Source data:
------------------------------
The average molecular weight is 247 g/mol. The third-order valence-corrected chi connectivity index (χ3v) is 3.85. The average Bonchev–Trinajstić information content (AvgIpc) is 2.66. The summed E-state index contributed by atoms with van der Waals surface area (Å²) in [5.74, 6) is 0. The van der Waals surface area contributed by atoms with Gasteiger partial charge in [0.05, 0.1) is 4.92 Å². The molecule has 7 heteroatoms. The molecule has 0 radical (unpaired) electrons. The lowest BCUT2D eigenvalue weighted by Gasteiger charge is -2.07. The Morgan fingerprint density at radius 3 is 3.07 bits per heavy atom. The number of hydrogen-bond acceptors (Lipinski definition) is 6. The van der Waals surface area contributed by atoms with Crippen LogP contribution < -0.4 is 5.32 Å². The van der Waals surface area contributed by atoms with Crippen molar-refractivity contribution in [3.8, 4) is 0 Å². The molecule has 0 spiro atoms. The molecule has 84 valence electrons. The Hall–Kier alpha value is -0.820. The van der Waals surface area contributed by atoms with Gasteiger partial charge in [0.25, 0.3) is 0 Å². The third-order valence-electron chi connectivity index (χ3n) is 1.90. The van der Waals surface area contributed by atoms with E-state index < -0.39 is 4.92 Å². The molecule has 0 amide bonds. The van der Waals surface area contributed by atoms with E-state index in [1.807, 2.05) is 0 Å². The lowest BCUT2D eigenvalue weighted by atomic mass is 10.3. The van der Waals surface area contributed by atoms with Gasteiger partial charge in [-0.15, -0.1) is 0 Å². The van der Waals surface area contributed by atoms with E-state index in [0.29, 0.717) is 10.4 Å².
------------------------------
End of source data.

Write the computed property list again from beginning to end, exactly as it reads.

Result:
The average molecular weight is 247 g/mol. The third-order valence-corrected chi connectivity index (χ3v) is 3.85. The average Bonchev–Trinajstić information content (AvgIpc) is 2.66. The summed E-state index contributed by atoms with van der Waals surface area (Å²) in [5.74, 6) is 0. The van der Waals surface area contributed by atoms with Gasteiger partial charge in [0.05, 0.1) is 4.92 Å². The molecule has 7 heteroatoms. The molecule has 0 radical (unpaired) electrons. The lowest BCUT2D eigenvalue weighted by Gasteiger charge is -2.07. The Morgan fingerprint density at radius 3 is 3.07 bits per heavy atom. The number of hydrogen-bond acceptors (Lipinski definition) is 6. The van der Waals surface area contributed by atoms with Crippen LogP contribution < -0.4 is 5.32 Å². The van der Waals surface area contributed by atoms with Crippen molar-refractivity contribution in [3.8, 4) is 0 Å². The molecule has 0 spiro atoms. The molecule has 84 valence electrons. The Hall–Kier alpha value is -0.820. The van der Waals surface area contributed by atoms with Gasteiger partial charge in [0.25, 0.3) is 0 Å². The third-order valence-electron chi connectivity index (χ3n) is 1.90. The van der Waals surface area contributed by atoms with E-state index < -0.39 is 4.92 Å². The molecule has 0 amide bonds. The van der Waals surface area contributed by atoms with E-state index in [1.807, 2.05) is 0 Å². The lowest BCUT2D eigenvalue weighted by atomic mass is 10.3. The van der Waals surface area contributed by atoms with Gasteiger partial charge in [-0.15, -0.1) is 0 Å². The van der Waals surface area contributed by atoms with E-state index in [0.29, 0.717) is 10.4 Å².